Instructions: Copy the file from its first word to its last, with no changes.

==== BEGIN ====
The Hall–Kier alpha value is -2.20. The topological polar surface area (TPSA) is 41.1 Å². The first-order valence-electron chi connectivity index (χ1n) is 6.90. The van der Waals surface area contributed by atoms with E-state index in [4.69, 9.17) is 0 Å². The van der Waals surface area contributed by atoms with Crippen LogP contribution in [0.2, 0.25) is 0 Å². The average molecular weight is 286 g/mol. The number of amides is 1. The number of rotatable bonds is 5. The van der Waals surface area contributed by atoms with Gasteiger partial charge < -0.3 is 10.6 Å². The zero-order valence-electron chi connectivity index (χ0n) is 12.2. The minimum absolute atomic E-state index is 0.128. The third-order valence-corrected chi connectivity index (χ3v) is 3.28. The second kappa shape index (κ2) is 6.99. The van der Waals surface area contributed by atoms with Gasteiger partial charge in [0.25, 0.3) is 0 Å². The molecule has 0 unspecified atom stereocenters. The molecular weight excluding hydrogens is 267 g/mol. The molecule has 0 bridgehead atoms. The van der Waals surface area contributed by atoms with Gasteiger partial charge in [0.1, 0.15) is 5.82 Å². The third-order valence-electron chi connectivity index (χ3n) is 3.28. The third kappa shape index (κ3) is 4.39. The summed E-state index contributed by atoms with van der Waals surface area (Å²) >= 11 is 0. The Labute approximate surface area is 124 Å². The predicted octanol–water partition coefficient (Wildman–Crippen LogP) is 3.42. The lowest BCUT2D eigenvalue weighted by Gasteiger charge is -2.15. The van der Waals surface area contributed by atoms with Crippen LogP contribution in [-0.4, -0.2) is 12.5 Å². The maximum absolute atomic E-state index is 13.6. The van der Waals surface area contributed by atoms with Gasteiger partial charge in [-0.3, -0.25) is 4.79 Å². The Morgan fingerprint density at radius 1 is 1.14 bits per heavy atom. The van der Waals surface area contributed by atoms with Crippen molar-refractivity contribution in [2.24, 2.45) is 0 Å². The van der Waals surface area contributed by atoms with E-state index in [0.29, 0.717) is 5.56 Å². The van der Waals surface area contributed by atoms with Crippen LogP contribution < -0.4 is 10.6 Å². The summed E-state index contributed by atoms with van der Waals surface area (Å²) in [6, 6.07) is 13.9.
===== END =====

The Hall–Kier alpha value is -2.20. The topological polar surface area (TPSA) is 41.1 Å². The first-order valence-electron chi connectivity index (χ1n) is 6.90. The van der Waals surface area contributed by atoms with E-state index in [4.69, 9.17) is 0 Å². The van der Waals surface area contributed by atoms with Crippen LogP contribution in [0.2, 0.25) is 0 Å². The average molecular weight is 286 g/mol. The number of amides is 1. The number of rotatable bonds is 5. The van der Waals surface area contributed by atoms with Gasteiger partial charge < -0.3 is 10.6 Å². The zero-order valence-electron chi connectivity index (χ0n) is 12.2. The minimum absolute atomic E-state index is 0.128. The third-order valence-corrected chi connectivity index (χ3v) is 3.28. The second kappa shape index (κ2) is 6.99. The van der Waals surface area contributed by atoms with Gasteiger partial charge in [0.25, 0.3) is 0 Å². The molecule has 0 unspecified atom stereocenters. The molecular weight excluding hydrogens is 267 g/mol. The molecule has 0 bridgehead atoms. The van der Waals surface area contributed by atoms with Gasteiger partial charge in [0.1, 0.15) is 5.82 Å². The third-order valence-electron chi connectivity index (χ3n) is 3.28. The third kappa shape index (κ3) is 4.39. The summed E-state index contributed by atoms with van der Waals surface area (Å²) >= 11 is 0. The Labute approximate surface area is 124 Å². The predicted octanol–water partition coefficient (Wildman–Crippen LogP) is 3.42. The lowest BCUT2D eigenvalue weighted by Gasteiger charge is -2.15. The van der Waals surface area contributed by atoms with Crippen LogP contribution in [-0.4, -0.2) is 12.5 Å². The maximum absolute atomic E-state index is 13.6. The van der Waals surface area contributed by atoms with Gasteiger partial charge in [-0.3, -0.25) is 4.79 Å². The Morgan fingerprint density at radius 1 is 1.14 bits per heavy atom. The van der Waals surface area contributed by atoms with Crippen molar-refractivity contribution in [2.24, 2.45) is 0 Å². The van der Waals surface area contributed by atoms with E-state index in [0.29, 0.717) is 5.56 Å². The van der Waals surface area contributed by atoms with Crippen LogP contribution < -0.4 is 10.6 Å². The summed E-state index contributed by atoms with van der Waals surface area (Å²) in [6, 6.07) is 13.9.